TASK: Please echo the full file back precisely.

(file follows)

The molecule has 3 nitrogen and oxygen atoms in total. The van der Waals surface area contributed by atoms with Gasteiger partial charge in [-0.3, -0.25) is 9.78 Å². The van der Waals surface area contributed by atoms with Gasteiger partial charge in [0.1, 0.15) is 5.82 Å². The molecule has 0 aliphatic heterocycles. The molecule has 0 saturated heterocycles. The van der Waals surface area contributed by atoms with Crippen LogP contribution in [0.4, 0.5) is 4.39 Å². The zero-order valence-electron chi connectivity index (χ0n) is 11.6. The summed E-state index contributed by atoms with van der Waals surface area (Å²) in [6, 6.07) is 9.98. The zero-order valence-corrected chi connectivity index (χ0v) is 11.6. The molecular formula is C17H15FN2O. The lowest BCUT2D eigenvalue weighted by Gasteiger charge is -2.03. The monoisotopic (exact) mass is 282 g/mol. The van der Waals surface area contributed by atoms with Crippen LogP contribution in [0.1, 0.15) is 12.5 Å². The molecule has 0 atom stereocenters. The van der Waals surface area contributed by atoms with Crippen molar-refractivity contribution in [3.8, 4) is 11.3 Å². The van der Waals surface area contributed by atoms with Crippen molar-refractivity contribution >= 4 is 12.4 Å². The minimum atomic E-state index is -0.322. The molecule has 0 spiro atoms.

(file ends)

The molecule has 3 nitrogen and oxygen atoms in total. The van der Waals surface area contributed by atoms with Gasteiger partial charge in [-0.3, -0.25) is 9.78 Å². The van der Waals surface area contributed by atoms with Gasteiger partial charge in [0.1, 0.15) is 5.82 Å². The molecule has 0 aliphatic heterocycles. The molecule has 0 saturated heterocycles. The van der Waals surface area contributed by atoms with Crippen LogP contribution in [0.4, 0.5) is 4.39 Å². The zero-order valence-electron chi connectivity index (χ0n) is 11.6. The summed E-state index contributed by atoms with van der Waals surface area (Å²) in [6, 6.07) is 9.98. The zero-order valence-corrected chi connectivity index (χ0v) is 11.6. The molecular formula is C17H15FN2O. The lowest BCUT2D eigenvalue weighted by Gasteiger charge is -2.03. The monoisotopic (exact) mass is 282 g/mol. The van der Waals surface area contributed by atoms with Crippen LogP contribution in [0.1, 0.15) is 12.5 Å². The molecule has 0 atom stereocenters. The van der Waals surface area contributed by atoms with Crippen molar-refractivity contribution in [3.8, 4) is 11.3 Å². The van der Waals surface area contributed by atoms with Crippen molar-refractivity contribution >= 4 is 12.4 Å². The minimum atomic E-state index is -0.322. The molecule has 0 spiro atoms.